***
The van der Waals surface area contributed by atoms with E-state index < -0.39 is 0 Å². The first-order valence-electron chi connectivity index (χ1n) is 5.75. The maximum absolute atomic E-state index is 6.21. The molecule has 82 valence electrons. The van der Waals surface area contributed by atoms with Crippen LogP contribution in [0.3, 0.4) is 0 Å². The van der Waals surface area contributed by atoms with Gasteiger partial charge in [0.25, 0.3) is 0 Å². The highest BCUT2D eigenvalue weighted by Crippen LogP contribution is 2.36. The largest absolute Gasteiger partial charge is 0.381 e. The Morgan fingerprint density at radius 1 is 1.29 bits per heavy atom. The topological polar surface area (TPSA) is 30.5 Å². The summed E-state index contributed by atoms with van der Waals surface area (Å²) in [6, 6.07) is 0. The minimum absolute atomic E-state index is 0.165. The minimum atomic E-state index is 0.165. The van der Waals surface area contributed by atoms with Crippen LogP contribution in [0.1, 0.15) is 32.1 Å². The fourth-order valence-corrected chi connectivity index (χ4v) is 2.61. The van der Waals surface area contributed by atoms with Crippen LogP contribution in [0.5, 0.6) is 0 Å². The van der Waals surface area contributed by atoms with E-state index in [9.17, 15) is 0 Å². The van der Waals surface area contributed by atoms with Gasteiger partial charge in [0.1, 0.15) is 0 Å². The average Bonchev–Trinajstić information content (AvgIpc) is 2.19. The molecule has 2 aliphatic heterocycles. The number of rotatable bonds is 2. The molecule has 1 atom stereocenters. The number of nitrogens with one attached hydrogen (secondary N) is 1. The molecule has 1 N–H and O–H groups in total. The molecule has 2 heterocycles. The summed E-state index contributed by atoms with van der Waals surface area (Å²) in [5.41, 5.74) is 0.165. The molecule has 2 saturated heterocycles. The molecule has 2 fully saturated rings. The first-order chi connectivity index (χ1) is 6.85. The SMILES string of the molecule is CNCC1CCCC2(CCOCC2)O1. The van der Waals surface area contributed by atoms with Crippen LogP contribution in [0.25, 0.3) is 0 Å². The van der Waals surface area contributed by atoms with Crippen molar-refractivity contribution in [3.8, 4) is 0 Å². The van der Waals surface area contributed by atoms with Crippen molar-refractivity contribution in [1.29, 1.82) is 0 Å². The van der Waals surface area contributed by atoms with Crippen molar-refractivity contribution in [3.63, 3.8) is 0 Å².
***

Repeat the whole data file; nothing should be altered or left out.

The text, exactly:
The van der Waals surface area contributed by atoms with E-state index < -0.39 is 0 Å². The first-order valence-electron chi connectivity index (χ1n) is 5.75. The maximum absolute atomic E-state index is 6.21. The molecule has 82 valence electrons. The van der Waals surface area contributed by atoms with Crippen LogP contribution in [0.3, 0.4) is 0 Å². The van der Waals surface area contributed by atoms with Gasteiger partial charge in [0.25, 0.3) is 0 Å². The highest BCUT2D eigenvalue weighted by Crippen LogP contribution is 2.36. The largest absolute Gasteiger partial charge is 0.381 e. The Morgan fingerprint density at radius 1 is 1.29 bits per heavy atom. The topological polar surface area (TPSA) is 30.5 Å². The summed E-state index contributed by atoms with van der Waals surface area (Å²) in [6, 6.07) is 0. The minimum absolute atomic E-state index is 0.165. The minimum atomic E-state index is 0.165. The van der Waals surface area contributed by atoms with Crippen LogP contribution in [0.1, 0.15) is 32.1 Å². The fourth-order valence-corrected chi connectivity index (χ4v) is 2.61. The van der Waals surface area contributed by atoms with Crippen LogP contribution in [0.5, 0.6) is 0 Å². The van der Waals surface area contributed by atoms with E-state index in [9.17, 15) is 0 Å². The van der Waals surface area contributed by atoms with Gasteiger partial charge in [0.1, 0.15) is 0 Å². The average Bonchev–Trinajstić information content (AvgIpc) is 2.19. The molecule has 2 aliphatic heterocycles. The number of rotatable bonds is 2. The molecule has 1 atom stereocenters. The number of nitrogens with one attached hydrogen (secondary N) is 1. The molecule has 1 N–H and O–H groups in total. The molecule has 2 heterocycles. The summed E-state index contributed by atoms with van der Waals surface area (Å²) in [5.41, 5.74) is 0.165. The molecule has 2 saturated heterocycles. The molecule has 2 fully saturated rings. The first-order chi connectivity index (χ1) is 6.85. The SMILES string of the molecule is CNCC1CCCC2(CCOCC2)O1. The van der Waals surface area contributed by atoms with Crippen LogP contribution in [0.25, 0.3) is 0 Å². The van der Waals surface area contributed by atoms with Crippen molar-refractivity contribution in [3.8, 4) is 0 Å². The van der Waals surface area contributed by atoms with Crippen molar-refractivity contribution in [1.29, 1.82) is 0 Å². The van der Waals surface area contributed by atoms with Crippen molar-refractivity contribution in [3.63, 3.8) is 0 Å².